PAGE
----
When surface water is used, numerous regulations have to be followed, and permits approved. Basically everything to do with drilling is regulated to levels you can't even imagine. You should be more worried about the number of trees cut down to print the reports the government requires.

How do I know this? I'm a petroleum engineer.

By Jeffk464 on 2/6/2014 9:03:51 PM , Rating: 2
Dude! Thats fracking awful.

RE: Absolute numbers are great for propaganda
By nafhan on 2/7/2014 10:42:06 AM , Rating: 2
I would generalize that to: "numbers given without context are great for propaganda".

However, I think you're wrong in this case. Using your own numbers (and the US population), 97 billion gallons is the amount of water needed to support 200,000 people for a year. That indicates, to me, that the premise of the article is plausible.

RE: Absolute numbers are great for propaganda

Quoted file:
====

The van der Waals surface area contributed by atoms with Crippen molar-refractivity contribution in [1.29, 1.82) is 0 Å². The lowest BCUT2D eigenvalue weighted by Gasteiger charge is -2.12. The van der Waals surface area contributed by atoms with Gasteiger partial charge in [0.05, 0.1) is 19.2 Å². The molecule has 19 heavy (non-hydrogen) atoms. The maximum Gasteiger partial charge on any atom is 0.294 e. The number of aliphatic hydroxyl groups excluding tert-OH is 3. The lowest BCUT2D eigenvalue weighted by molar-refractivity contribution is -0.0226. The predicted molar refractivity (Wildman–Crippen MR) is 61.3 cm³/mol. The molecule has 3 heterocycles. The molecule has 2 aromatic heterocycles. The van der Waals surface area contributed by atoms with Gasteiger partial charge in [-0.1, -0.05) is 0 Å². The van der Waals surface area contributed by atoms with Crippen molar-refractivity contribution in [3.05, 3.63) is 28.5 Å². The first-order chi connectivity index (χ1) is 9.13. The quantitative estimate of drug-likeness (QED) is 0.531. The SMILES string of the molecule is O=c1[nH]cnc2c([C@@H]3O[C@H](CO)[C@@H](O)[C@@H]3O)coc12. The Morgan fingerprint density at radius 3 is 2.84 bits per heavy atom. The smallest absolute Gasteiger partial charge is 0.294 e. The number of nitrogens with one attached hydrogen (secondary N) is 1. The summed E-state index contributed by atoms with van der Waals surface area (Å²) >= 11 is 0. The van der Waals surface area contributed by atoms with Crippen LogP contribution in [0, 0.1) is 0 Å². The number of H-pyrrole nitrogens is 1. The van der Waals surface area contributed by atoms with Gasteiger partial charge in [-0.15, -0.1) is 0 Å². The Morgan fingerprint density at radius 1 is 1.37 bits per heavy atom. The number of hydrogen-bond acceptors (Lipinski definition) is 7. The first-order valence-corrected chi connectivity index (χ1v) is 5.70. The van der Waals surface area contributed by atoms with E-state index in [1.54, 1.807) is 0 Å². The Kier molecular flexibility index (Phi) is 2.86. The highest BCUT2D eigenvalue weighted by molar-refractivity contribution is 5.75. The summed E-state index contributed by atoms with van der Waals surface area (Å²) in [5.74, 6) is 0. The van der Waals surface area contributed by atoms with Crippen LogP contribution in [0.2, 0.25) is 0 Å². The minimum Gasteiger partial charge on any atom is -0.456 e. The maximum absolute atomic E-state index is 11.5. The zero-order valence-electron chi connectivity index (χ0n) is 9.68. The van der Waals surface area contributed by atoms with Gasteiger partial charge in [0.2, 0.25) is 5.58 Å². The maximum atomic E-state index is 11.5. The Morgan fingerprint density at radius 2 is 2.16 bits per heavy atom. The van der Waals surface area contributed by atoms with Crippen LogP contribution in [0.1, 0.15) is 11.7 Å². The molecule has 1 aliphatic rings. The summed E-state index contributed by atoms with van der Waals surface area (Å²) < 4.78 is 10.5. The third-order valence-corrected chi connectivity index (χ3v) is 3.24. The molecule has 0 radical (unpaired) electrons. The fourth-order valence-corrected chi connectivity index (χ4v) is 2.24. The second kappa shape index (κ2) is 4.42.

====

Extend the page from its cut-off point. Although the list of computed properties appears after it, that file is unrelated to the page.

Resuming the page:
By Reclaimer77 on 2/7/2014 10:47:01 AM , Rating: 2
Again, that's way less water use than what people WASTE watering lawns.

At least fracking provides something. What does having the greenest lawn possible actually DO for anyone other than your own vanity?

Also look who's providing these numbers. Oh yeah, an anti-fracking lobbying group. Real credible!

By nafhan on 2/7/2014 11:46:38 AM , Rating: 2
Here's what I was saying:
97 billion gallons would be enough water to provide for the average daily needs of 200,000 people for a year. I was also pointing out that that number gives the article some credibility - rather than taking away form it. That's all.

Water is very heavy and expensive to move long distances. If people in other parts of the country are "wasting" it watering their lawns, that doesn't have much bearing on what's happening in an area with a bad drought.

Also, I don't have a problem with the general concept of fracking, but you've got environmentalist nuts on one side of the issue and lots of money on the other side. So, a high level of mis-information should be expected. If you can find actual info showing that the numbers in the article are wrong, bring that up. Saying it's wrong just because you dislike the source isn't very helpful.